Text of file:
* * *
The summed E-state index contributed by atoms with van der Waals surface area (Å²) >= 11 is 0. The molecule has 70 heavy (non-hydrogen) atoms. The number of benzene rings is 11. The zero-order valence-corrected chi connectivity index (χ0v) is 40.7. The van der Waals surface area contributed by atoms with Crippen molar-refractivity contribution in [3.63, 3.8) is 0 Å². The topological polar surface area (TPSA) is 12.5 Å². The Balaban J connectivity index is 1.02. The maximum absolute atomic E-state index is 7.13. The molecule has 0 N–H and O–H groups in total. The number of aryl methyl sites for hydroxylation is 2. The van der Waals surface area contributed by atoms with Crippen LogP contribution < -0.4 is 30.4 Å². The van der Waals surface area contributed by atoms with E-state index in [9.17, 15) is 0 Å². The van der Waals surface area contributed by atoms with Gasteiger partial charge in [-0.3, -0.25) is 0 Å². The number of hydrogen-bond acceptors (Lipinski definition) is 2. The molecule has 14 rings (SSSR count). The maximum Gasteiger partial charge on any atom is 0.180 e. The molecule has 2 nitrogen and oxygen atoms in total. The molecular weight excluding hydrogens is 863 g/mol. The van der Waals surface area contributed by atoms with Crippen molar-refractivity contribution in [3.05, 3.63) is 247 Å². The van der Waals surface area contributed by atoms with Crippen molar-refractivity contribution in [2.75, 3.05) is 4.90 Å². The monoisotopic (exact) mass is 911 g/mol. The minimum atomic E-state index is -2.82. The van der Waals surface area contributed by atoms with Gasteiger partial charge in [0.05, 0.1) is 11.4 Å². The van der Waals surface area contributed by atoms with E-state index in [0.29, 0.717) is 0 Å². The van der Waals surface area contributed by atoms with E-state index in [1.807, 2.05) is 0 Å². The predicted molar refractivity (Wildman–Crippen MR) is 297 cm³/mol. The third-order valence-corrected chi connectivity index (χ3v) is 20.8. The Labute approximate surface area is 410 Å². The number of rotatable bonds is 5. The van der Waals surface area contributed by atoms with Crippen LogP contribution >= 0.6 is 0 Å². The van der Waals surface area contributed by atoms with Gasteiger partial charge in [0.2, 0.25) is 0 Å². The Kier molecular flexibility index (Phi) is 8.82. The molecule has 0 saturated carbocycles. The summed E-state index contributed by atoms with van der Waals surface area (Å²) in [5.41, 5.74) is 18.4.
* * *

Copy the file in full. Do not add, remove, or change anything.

The summed E-state index contributed by atoms with van der Waals surface area (Å²) >= 11 is 0. The molecule has 70 heavy (non-hydrogen) atoms. The number of benzene rings is 11. The zero-order valence-corrected chi connectivity index (χ0v) is 40.7. The van der Waals surface area contributed by atoms with Crippen molar-refractivity contribution in [3.63, 3.8) is 0 Å². The topological polar surface area (TPSA) is 12.5 Å². The Balaban J connectivity index is 1.02. The maximum absolute atomic E-state index is 7.13. The molecule has 0 N–H and O–H groups in total. The number of aryl methyl sites for hydroxylation is 2. The van der Waals surface area contributed by atoms with Crippen LogP contribution < -0.4 is 30.4 Å². The van der Waals surface area contributed by atoms with E-state index in [9.17, 15) is 0 Å². The van der Waals surface area contributed by atoms with Gasteiger partial charge in [-0.3, -0.25) is 0 Å². The number of hydrogen-bond acceptors (Lipinski definition) is 2. The molecule has 14 rings (SSSR count). The maximum Gasteiger partial charge on any atom is 0.180 e. The molecule has 2 nitrogen and oxygen atoms in total. The molecular weight excluding hydrogens is 863 g/mol. The van der Waals surface area contributed by atoms with Crippen molar-refractivity contribution in [3.05, 3.63) is 247 Å². The van der Waals surface area contributed by atoms with Crippen molar-refractivity contribution in [2.75, 3.05) is 4.90 Å². The monoisotopic (exact) mass is 911 g/mol. The minimum atomic E-state index is -2.82. The van der Waals surface area contributed by atoms with Gasteiger partial charge in [0.05, 0.1) is 11.4 Å². The van der Waals surface area contributed by atoms with E-state index in [0.29, 0.717) is 0 Å². The van der Waals surface area contributed by atoms with E-state index in [1.807, 2.05) is 0 Å². The predicted molar refractivity (Wildman–Crippen MR) is 297 cm³/mol. The third-order valence-corrected chi connectivity index (χ3v) is 20.8. The Labute approximate surface area is 410 Å². The number of rotatable bonds is 5. The van der Waals surface area contributed by atoms with Crippen LogP contribution >= 0.6 is 0 Å². The van der Waals surface area contributed by atoms with Gasteiger partial charge in [0.2, 0.25) is 0 Å². The Kier molecular flexibility index (Phi) is 8.82. The molecule has 0 saturated carbocycles. The summed E-state index contributed by atoms with van der Waals surface area (Å²) in [5.41, 5.74) is 18.4.